probability immediately communicate our offer to our
   opponents. Of course, one should first of all explore
   the possibility of setting von Schuschnigg against
   Starhemberg through the use of 'go betweens'. The
   possibility exists. If von Schuschnigg finally says 'no'
   and makes our offer known in Rome, then the situation
   would not be any worse, but, on the contrary, the
   efforts of the Reich government to make peace with
   Austria would be revealed - without prejudice to other
   interests. Therefore, even in the case of refusal, this
   last attempt would be an asset. I consider it completely
   possible, that in view of the widespread dislike in the
   Alpine countries of the pro-Italian policy, and in view
   of the sharp tensions among the Federal Government (that
   is Bundesregierung), von Schuschnigg will grasp this
   last straw - always under the supposition that the offer
   could not be interpreted as a trap by the opponents, but
   that it bears all the marks of an actually honest
   compromise with Austria. Assuming the success of this
   step, we would again establish our active intervention
   in Central European politics, which, as opposed to the
   French, Czech and Russian political manoeuvres, would be
   a tremendous success, both morally and practically.
   Since there are only two weeks left to accomplish very
   much work in the way of explorations and conferences, an
   immediate decision is necessary. The Reich Army Minister
   (Reichswehrminister) shares the opinion presented above,
   and the Reich Foreign Minister (Reichsaussenminister)
   wanted to discuss it with you, my Fuehrer.
   Signed, Papen."

In other words, Papen wanted a strong assurance and a
credible assurance of the preservation of Austria's
independence. As he put it, Germany had nothing to lose,
with what she could always call a mere effort at peace, and
she might be able to persuade von Schuschnigg to establish
an Austrian coalition government, with the N.S.D.A.P. If she
did this, she would vastly strengthen her position in
Europe. Finally, Papen urged haste.

Exactly four days later, in a Reichstag address, Hitler
responded to von Papen's suggestion, and asserted Germany
neither intends nor wishes to interfere in the internal
affairs of Austria, to annex Austria or to conclude an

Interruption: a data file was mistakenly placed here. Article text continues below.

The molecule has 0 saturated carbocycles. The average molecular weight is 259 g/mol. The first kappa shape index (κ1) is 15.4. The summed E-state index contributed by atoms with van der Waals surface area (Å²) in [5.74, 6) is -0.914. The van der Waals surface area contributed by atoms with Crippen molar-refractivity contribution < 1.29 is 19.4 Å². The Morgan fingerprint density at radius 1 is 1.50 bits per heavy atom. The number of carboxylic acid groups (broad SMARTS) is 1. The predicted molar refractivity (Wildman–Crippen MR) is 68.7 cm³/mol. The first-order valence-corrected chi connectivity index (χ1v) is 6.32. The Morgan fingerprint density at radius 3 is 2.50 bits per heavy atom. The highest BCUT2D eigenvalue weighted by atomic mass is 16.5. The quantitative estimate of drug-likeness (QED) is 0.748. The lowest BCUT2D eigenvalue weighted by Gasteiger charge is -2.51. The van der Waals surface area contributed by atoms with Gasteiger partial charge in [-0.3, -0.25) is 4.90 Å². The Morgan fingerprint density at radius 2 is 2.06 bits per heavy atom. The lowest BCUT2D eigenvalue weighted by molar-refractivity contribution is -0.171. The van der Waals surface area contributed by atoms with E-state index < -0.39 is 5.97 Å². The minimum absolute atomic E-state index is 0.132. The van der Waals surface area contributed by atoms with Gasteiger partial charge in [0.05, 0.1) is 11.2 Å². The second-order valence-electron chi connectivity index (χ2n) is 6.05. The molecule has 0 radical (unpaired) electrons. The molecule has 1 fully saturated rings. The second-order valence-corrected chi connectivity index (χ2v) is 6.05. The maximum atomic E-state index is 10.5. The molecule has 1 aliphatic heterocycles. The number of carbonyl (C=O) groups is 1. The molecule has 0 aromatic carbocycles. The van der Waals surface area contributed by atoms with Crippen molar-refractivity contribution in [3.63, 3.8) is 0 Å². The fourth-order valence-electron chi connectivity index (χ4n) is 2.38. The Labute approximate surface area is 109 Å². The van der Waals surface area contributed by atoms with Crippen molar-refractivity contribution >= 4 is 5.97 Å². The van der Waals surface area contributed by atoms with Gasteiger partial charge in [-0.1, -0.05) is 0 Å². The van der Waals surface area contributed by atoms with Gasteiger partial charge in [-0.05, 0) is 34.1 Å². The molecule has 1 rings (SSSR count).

The British will present a document covering that speech. I
merely wanted to use one sentence at this point. It is a
sentence quite well known to history.

It is appropriate to take notice of this assurance at this
point, and to note that for a complexity of reasons, Papen
suggested, and Hitler announced, a policy completely at
variance with their intentions, which had been, and
continued to be, to interfere in Austria's internal affairs
and to conclude an "Anschluss."

There was then a temporary continuance of a quiet pressure

On 1st May, 1936, Hitler, in a public speech, blandly
branded as a lie any statement that "to-morrow or the day
after " Germany would fall upon Austria.

                                                  [Page 233]

I invite the Court's attention to the version of the speech
appearing in the "Volkischer Beobachter SD," that is South
Germany, 2nd to 3rd May, 1936, page 3, and translated in our
document 2367-PS.

Without offering the document, I ask the Court to take
Judicial notice of the statement in that well-known speech.

If Hitler meant what he said, it was only in the most
literal and misleading sense, that is, that he would not
actually fall upon Austria "to-morrow or the day after to-
morrow." For the conspirators well knew that the successful
execution of their purpose required for a little while
longer the quiet policy which they had been pursuing in

I now offer in evidence our document L-150 - memorandum of
conversation between Ambassador Bullitt and the defendant
von Neurath, on 18th May, 1936 - as exhibit USA 65. This
document unfortunately again appears in your document books
in German, as, due to an error, it has not been mimeographed
in English. German Counsel have the German copies.

I shall read from it, and at the same time, hand to the
interpreter reading in German, a marked copy of a German

I might read one sentence from the first paragraph.

    "I called on von Neurath, Minister of Foreign Affairs,
    on 18th May, and had a long talk on the general
    European situation."

Then skipping a paragraph I will read straight on, if you
will pardon me.

    "Von Neurath said that it was the policy of the German
    Government to do nothing active in foreign affairs
    until the Rhineland had been digested. He explained
    that he meant that, until the German fortifications had
    been constructed on the French and Belgium frontiers,
    the German Government would do everything possible to